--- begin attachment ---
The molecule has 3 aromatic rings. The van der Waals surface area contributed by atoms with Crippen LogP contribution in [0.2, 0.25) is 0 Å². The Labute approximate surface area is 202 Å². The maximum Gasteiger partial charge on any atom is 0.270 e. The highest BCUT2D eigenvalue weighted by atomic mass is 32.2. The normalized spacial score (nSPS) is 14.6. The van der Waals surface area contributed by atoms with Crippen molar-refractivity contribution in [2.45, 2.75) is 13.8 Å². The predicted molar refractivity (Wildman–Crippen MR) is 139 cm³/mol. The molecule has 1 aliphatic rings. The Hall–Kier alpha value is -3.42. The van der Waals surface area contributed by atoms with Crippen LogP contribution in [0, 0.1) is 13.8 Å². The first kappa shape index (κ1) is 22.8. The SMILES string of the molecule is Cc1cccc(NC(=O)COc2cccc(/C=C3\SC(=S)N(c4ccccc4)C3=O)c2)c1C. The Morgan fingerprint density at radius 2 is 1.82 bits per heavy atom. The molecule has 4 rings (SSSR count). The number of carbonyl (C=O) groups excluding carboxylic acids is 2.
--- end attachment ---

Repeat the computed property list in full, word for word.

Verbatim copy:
The molecule has 3 aromatic rings. The van der Waals surface area contributed by atoms with Crippen LogP contribution in [0.2, 0.25) is 0 Å². The Labute approximate surface area is 202 Å². The maximum Gasteiger partial charge on any atom is 0.270 e. The highest BCUT2D eigenvalue weighted by atomic mass is 32.2. The normalized spacial score (nSPS) is 14.6. The van der Waals surface area contributed by atoms with Crippen molar-refractivity contribution in [2.45, 2.75) is 13.8 Å². The predicted molar refractivity (Wildman–Crippen MR) is 139 cm³/mol. The molecule has 1 aliphatic rings. The Hall–Kier alpha value is -3.42. The van der Waals surface area contributed by atoms with Crippen LogP contribution in [0, 0.1) is 13.8 Å². The first kappa shape index (κ1) is 22.8. The SMILES string of the molecule is Cc1cccc(NC(=O)COc2cccc(/C=C3\SC(=S)N(c4ccccc4)C3=O)c2)c1C. The Morgan fingerprint density at radius 2 is 1.82 bits per heavy atom. The molecule has 4 rings (SSSR count). The number of carbonyl (C=O) groups excluding carboxylic acids is 2.